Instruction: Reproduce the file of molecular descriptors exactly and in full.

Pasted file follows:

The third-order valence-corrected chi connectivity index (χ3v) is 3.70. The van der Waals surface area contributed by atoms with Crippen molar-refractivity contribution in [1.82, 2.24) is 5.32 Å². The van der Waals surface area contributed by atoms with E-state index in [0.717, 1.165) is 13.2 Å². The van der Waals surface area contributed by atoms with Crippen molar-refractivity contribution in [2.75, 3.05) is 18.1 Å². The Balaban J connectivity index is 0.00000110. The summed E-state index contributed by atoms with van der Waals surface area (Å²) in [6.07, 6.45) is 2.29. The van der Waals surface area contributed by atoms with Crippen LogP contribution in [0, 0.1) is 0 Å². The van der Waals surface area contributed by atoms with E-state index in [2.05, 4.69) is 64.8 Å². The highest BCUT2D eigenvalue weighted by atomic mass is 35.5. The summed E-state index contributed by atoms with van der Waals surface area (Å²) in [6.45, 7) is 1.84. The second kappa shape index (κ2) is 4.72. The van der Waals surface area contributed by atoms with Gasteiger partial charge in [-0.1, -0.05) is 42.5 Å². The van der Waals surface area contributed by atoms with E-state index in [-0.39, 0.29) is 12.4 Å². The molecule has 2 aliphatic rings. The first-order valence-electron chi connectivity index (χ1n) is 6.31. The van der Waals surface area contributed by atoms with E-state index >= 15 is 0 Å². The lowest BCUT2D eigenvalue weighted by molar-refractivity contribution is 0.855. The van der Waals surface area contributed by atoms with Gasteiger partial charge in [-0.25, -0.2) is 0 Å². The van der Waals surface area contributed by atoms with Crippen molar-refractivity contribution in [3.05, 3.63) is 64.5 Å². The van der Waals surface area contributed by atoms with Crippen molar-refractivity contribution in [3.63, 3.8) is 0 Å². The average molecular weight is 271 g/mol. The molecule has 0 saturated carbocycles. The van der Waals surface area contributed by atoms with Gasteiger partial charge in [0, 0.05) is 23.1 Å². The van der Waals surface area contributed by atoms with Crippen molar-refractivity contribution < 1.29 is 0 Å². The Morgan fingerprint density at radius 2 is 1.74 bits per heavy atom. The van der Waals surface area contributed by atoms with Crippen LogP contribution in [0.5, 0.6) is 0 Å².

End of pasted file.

The third-order valence-corrected chi connectivity index (χ3v) is 3.70. The van der Waals surface area contributed by atoms with Crippen molar-refractivity contribution in [1.82, 2.24) is 5.32 Å². The van der Waals surface area contributed by atoms with E-state index in [0.717, 1.165) is 13.2 Å². The van der Waals surface area contributed by atoms with Crippen molar-refractivity contribution in [2.75, 3.05) is 18.1 Å². The Balaban J connectivity index is 0.00000110. The summed E-state index contributed by atoms with van der Waals surface area (Å²) in [6.07, 6.45) is 2.29. The van der Waals surface area contributed by atoms with Crippen LogP contribution in [0, 0.1) is 0 Å². The van der Waals surface area contributed by atoms with E-state index in [2.05, 4.69) is 64.8 Å². The highest BCUT2D eigenvalue weighted by atomic mass is 35.5. The summed E-state index contributed by atoms with van der Waals surface area (Å²) in [6.45, 7) is 1.84. The second kappa shape index (κ2) is 4.72. The van der Waals surface area contributed by atoms with Gasteiger partial charge in [-0.1, -0.05) is 42.5 Å². The van der Waals surface area contributed by atoms with E-state index in [-0.39, 0.29) is 12.4 Å². The molecule has 2 aliphatic rings. The first-order valence-electron chi connectivity index (χ1n) is 6.31. The van der Waals surface area contributed by atoms with E-state index >= 15 is 0 Å². The lowest BCUT2D eigenvalue weighted by molar-refractivity contribution is 0.855. The van der Waals surface area contributed by atoms with Gasteiger partial charge in [-0.25, -0.2) is 0 Å². The van der Waals surface area contributed by atoms with Crippen molar-refractivity contribution in [3.05, 3.63) is 64.5 Å². The van der Waals surface area contributed by atoms with Crippen molar-refractivity contribution in [3.63, 3.8) is 0 Å². The average molecular weight is 271 g/mol. The molecule has 0 saturated carbocycles. The van der Waals surface area contributed by atoms with Gasteiger partial charge in [0, 0.05) is 23.1 Å². The van der Waals surface area contributed by atoms with Crippen molar-refractivity contribution < 1.29 is 0 Å². The Morgan fingerprint density at radius 2 is 1.74 bits per heavy atom. The van der Waals surface area contributed by atoms with Crippen LogP contribution in [0.5, 0.6) is 0 Å².